In a show of solidarity, US special forces in Syria frequently wear the insignia of the troops they are fighting with.
In a show of the stupidity by warmongers (President Obama, Hillary Clinton, Senator John McCain, etc.) who think participation in this madness makes any sense, US backed forces now openly fight other US backed forces, some of which contain US army special forces.
If US special forces are on both sides, which would not surprise me in the least, then US special forces would be fighting each other.
The Guardian reports US Military Special Forces Pictured Aiding Kurdish Fighters in Syria.
Elite US military forces have been photographed for the first time in Syria as they join largely Kurdish forces on an advance toward, Raqqa, the Islamic State terror group’s capital.
A photographer with Agence France-Presse captured US special operations forces with Kurdish forces known as the YPG, part of the US-mentored Syrian Democratic Forces, in a rural village less than 40 miles from Raqqa. Some US troops wear the insignia of the YPG in an apparent show of support.
Peter Cook, the Pentagon press secretary, resisted commenting on the photographs and would only describe the US special operations forces’ mission in generic terms.
American Green Berets in Syria Wear Kurdish Militia Insignia
Military.Com reports American Green Berets in Syria Wear Kurdish Militia Insignia
This is what US Green Berets wearing Kurdish insignias looks like.
The first insignia is that of YPG. Despite color difference, it matches the Green Beret insignia. The second insignia is that of YPJ. It was clipped from the Guardian article, but I did not see Green Berets wearing it. I explain the difference a bit later.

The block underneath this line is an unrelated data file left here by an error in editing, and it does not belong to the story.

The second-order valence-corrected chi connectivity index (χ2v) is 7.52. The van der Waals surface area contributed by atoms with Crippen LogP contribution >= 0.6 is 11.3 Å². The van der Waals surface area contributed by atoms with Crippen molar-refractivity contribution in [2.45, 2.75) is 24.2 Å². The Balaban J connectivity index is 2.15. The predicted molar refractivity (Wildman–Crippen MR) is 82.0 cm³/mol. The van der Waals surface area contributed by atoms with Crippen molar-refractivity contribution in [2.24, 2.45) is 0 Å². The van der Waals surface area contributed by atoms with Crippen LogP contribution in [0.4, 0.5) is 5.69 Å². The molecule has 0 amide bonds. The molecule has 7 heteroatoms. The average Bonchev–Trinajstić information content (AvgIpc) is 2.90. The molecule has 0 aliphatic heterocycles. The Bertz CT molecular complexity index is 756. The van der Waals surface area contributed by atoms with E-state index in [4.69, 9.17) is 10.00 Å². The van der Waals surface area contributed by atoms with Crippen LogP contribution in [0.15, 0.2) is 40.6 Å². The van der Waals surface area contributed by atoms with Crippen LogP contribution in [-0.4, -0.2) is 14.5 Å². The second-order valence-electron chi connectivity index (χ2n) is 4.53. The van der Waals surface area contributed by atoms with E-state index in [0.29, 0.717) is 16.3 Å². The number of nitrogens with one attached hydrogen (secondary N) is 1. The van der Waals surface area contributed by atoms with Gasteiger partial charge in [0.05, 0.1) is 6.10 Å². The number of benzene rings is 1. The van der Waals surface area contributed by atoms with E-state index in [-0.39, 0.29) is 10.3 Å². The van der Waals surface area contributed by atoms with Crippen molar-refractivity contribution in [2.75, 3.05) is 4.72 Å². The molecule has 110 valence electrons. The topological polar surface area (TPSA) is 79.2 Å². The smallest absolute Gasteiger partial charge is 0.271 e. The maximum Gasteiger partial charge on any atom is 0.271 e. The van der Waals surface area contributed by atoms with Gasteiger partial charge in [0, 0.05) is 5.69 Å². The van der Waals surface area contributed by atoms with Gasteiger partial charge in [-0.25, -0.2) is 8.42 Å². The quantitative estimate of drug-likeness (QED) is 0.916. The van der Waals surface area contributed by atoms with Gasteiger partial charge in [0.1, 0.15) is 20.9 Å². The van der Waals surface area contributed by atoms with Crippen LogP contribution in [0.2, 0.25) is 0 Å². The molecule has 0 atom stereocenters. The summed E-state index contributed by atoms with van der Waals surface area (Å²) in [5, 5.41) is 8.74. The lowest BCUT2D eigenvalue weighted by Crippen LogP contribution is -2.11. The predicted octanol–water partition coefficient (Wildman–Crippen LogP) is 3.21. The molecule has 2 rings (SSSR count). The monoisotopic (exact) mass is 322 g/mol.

Statement from Pentagon Press Secretary
“Our special operations forces in the past have, yes, worn insignias and other identifying marks with their partner forces,” said Peter Cook.
US-Backed Rebels Fighting One Another in Northern Syria
Having clearly identified US special forces, let’s now turn our attention to who is fighting whom.
Please consider US-Backed Rebels Fighting One Another in Northern Syria.
In the northern part of Aleppo Province, territory is constantly changing hands along the frontiers between several factions, including a group that includes parts of the US-armed Free Syrian Army (FSA), the US-armed Kurdish YPG, and ISIS.
The US armed the other factions with an eye toward them fighting ISIS, and they have, sometimes. Repeatedly throughout the past several months, however, the two factions have ended up fighting one another for territory as well, with the FSA recently firing TOW missiles at Kurdish YPG positions.
FSA officials cited a “deepening divide” with the Kurds, saying the situation is heading toward escalation, with the YPG insisted they are confident they could take the FSA groups in a war if it comes to that. And it just might.
Both factions have very different views toward the region, with the Kurds looking mostly to cement gains around ISIS territory while the FSA is more focused on fighting the Assad government, with a little pushing on ISIS. But both also want their respective spheres to grow, and as they inevitably bump into one another, the US weapons they’re wielding are quickly turned on one another.
Conflict Among U.S. Allies in Northern Syria Clouds War on Islamic State